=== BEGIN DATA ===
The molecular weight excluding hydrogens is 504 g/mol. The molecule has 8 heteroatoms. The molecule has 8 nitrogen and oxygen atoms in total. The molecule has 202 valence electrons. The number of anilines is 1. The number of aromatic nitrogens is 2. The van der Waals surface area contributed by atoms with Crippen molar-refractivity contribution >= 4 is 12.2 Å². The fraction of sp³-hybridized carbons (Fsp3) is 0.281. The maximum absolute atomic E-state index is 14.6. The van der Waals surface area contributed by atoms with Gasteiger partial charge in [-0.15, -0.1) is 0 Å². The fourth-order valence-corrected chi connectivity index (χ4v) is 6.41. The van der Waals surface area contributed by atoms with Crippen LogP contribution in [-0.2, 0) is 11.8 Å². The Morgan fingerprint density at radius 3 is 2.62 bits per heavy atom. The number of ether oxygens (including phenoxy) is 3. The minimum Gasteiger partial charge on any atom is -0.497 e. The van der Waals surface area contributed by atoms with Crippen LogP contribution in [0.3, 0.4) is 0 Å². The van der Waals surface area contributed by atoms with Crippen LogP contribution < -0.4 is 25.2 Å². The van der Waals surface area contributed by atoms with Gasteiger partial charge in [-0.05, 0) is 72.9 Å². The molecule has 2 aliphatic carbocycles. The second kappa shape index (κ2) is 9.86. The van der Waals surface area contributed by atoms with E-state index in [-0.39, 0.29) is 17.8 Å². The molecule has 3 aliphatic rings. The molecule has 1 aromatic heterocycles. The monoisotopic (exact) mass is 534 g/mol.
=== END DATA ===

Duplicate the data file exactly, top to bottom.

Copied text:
The molecular weight excluding hydrogens is 504 g/mol. The molecule has 8 heteroatoms. The molecule has 8 nitrogen and oxygen atoms in total. The molecule has 202 valence electrons. The number of anilines is 1. The number of aromatic nitrogens is 2. The van der Waals surface area contributed by atoms with Crippen molar-refractivity contribution >= 4 is 12.2 Å². The fraction of sp³-hybridized carbons (Fsp3) is 0.281. The maximum absolute atomic E-state index is 14.6. The van der Waals surface area contributed by atoms with Gasteiger partial charge in [-0.15, -0.1) is 0 Å². The fourth-order valence-corrected chi connectivity index (χ4v) is 6.41. The van der Waals surface area contributed by atoms with Crippen LogP contribution in [-0.2, 0) is 11.8 Å². The Morgan fingerprint density at radius 3 is 2.62 bits per heavy atom. The number of ether oxygens (including phenoxy) is 3. The minimum Gasteiger partial charge on any atom is -0.497 e. The van der Waals surface area contributed by atoms with Crippen LogP contribution in [0.3, 0.4) is 0 Å². The van der Waals surface area contributed by atoms with Crippen LogP contribution < -0.4 is 25.2 Å². The van der Waals surface area contributed by atoms with Gasteiger partial charge in [-0.05, 0) is 72.9 Å². The molecule has 2 aliphatic carbocycles. The second kappa shape index (κ2) is 9.86. The van der Waals surface area contributed by atoms with E-state index in [-0.39, 0.29) is 17.8 Å². The molecule has 3 aliphatic rings. The molecule has 1 aromatic heterocycles. The monoisotopic (exact) mass is 534 g/mol.